Question Time: Expert schools Brexiteer after he calls science behind lockdown ‘scaremongering’

Brexiteer businessman Luke Johnson (L) and public health expert for Scotland Devi Sridhar (R) debati

Brexiteer businessman Luke Johnson (L) and public health expert for Scotland Devi Sridhar (R) debating lockdown measures on BBC Question Time; BBC iPlayer - Credit: Archant

A Brexiteer has been schooled by a public health expert after he branded the coronavirus lockdown 'project fear'.

Businessman Luke Johnson appeared on Question Time with transport union boss Mick Cash, Labour MP Bridget Phillipson, former Brexit minister Steve Barclay and Scottish public health expert Devi Sridhar when he caused controversy by labelling the government's coronavirus messaging as 'scaremongering'.

The Pizza Express founder told host Fiona Bruce: 'I tell you what disappointed me the most about the prime minister's speech on Sunday - which I do think was vague and which I wasn't really listening to the message - is that he repeated the line... that we've avoided half a million deaths.


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'I don't think this country was ever facing half a million deaths. I think that was a ludicrous exaggeration and it was scaremongering.'

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The Brexiteer earlier labelled the lockdown as 'project fear', alleging that fewer than '350' people under 60 without morbidities had died from Covid-19. He then pointed to Sweden's containment policy, which did not involve a clampdown, saying the country had 'done alright' with its coronavirus death rate.

He argued that pursing a lockdown would lead to more deaths.

'I wouldn't be surprised if we have two million more unemployed people within the year,' he said referring to the economic impact of a sustain clampdown.

'Imagine the agony of two million more people. How many deaths might flow from that?'

Sridhar, who has been advising the Scottish government on the virus, disagreed with Johnson's attempts to pit the economy up against public health.

She told the panel: 'We keep putting the economy versus public health and I think that's a mistake.

'These are both on the same side. Containment and public health is good for the economy.'

She said countries that took 'drastic' containment measures from out offset were now able to open up their societies again.

Concerning the UK's case, she said: 'We've had 60,000 estimated deaths, we are probably 10% of our way through this if we think we reach some kind of immunity at 80%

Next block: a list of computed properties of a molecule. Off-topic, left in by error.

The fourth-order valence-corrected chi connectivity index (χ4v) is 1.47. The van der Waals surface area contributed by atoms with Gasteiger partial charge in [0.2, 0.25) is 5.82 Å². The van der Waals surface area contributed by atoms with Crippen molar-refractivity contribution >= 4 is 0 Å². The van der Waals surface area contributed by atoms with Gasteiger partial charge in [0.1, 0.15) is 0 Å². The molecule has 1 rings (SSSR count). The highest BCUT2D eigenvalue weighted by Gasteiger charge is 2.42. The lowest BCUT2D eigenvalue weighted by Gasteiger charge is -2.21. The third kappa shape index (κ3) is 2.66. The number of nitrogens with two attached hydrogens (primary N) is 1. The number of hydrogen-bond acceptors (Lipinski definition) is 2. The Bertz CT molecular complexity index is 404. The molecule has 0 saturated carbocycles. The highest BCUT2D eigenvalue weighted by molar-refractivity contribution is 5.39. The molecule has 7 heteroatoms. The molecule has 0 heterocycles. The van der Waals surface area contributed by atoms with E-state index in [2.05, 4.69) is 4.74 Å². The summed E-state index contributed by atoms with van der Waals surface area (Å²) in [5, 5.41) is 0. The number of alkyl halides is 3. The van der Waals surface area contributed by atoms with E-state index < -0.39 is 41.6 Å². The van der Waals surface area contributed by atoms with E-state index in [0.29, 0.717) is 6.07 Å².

'We basically have to lose eight times that amount. Actually, the figures are slightly lower than what's estimated but are still incredibly high.

'We would lose a lot of people if we took that strategy [of reopening the economy] rather than trying to suppress the outbreak, wait for a therapeutic, wait for a vaccine.'

She also stressed that Sweden's death toll was 'one of the highest death rates per million in the world and far higher than neighbouring countries'.

Viewers reacted with concern at Johnson's comments while praising the expert.

A user by the name of Fauxcanard slammed Johnson's comments on Twitter: 'Unemployment will cause deaths says the man who supported Brexit and accepts a no deal which will bring about a ranked economy and unemployment. He doesn't like the lockdown. The collateral damage doesn't really phase him.'

Young Labour supporter Umaar Kazmi said: 'This is irresponsible and a lie. I will listen to doctors and health experts, not a venture capitalist who, it would seem, simply wants to make money regardless of the tragic human cost.'

Another argued people, regardless of age, were all worth protecting from the virus: 'They aren't a bargaining chip whose lives you trade so you can start to benefit from your private interests again.'

Responding to Sridhar's advice not to emulate Sweden's approach, @feblevstudios said: 'Yes, she is talking sense to idiots. If we were to follow the example she suggests, fewer people would die, the outbreak would be contained and we be able to come out lockdown sooner.'

Bjorn wrote: 'Devi should be the health secretary. In fact, I would put money on it that if she had been health secretary since the turn of the year, we may have seen a more competent and cohesive response to the crisis.'

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